I was reading in Robert MacFarlane’s Landmarks (London, Hamish Hamilton, 2015, p107) a couple of lines from D.H. Lawrence.
The dandelion in full flower, a little sun bristling with sun-rays on the green earth, is a non-pareil, a nonsuch. Foolish, foolish, foolish to compare it to anything else on earth. It is itself incomparable and unique.
As Macfarlane points out, Lawrence is contradicting himself by comparing the flower to the sun. We contradict ourselves all the time, and indeed we compare things all the time; it is not always destructive. ‘Shall I compare thee to a summer’s day?’ suggests that Shakespeare saw plenty to praise in the recipient of his sonnet.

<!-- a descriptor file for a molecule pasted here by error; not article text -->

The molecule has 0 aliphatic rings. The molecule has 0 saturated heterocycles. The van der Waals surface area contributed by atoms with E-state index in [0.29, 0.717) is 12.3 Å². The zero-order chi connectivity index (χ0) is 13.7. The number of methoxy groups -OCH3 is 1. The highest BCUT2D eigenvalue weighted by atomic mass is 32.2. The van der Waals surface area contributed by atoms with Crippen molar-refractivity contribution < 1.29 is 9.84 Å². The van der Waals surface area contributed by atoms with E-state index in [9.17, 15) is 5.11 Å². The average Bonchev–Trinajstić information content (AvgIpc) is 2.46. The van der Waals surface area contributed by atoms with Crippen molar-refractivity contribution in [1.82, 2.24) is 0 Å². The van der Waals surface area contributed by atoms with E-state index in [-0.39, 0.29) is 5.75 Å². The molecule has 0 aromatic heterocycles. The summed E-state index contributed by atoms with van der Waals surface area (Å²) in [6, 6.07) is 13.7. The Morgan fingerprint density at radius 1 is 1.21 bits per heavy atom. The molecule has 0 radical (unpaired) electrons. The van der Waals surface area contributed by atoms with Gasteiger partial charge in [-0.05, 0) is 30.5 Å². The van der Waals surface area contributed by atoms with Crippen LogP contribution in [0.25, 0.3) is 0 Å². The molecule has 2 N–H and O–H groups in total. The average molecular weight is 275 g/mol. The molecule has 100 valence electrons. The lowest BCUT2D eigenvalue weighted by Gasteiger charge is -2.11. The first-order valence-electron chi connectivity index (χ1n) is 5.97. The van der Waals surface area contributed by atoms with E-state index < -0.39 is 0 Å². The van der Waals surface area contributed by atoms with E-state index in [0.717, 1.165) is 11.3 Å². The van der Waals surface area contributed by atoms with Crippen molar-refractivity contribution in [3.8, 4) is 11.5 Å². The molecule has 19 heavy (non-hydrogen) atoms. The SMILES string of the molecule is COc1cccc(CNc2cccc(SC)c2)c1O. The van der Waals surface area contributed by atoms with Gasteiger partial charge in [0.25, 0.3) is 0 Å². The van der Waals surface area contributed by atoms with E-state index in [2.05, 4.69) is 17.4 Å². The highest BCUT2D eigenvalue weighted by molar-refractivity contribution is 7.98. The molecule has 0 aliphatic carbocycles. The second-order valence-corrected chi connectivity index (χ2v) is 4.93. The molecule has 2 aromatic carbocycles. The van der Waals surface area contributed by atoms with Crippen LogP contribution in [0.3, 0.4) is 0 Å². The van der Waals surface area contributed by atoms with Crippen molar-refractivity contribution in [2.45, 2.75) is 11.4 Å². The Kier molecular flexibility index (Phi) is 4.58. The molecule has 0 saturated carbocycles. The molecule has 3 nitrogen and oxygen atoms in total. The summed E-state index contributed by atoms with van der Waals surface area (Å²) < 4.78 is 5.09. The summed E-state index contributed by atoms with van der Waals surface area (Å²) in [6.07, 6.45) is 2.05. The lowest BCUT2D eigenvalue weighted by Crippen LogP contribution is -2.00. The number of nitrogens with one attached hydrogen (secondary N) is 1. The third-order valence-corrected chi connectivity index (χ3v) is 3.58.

Francis set out to praise in his Canticle of the Creatures:
Praised be You, My Lord, with all your creatures, especially Sir Brother Sun,
Who is the day and through whom you give us light.
And he is beautiful and radiant with great splendour,
And bears a likeness of You, Most High One.
If Brother Sun bears a likeness of the Creator, and the dandelion is a little sun on the green earth, perhaps we should be out of doors on our knees more often. We may have to pull up Brother Dandelion, but we can still admire this humble, radiant flower of the field and praise its maker.
This cream coloured variant of the dandelion caught my eye near Vallorcines in French Savoy.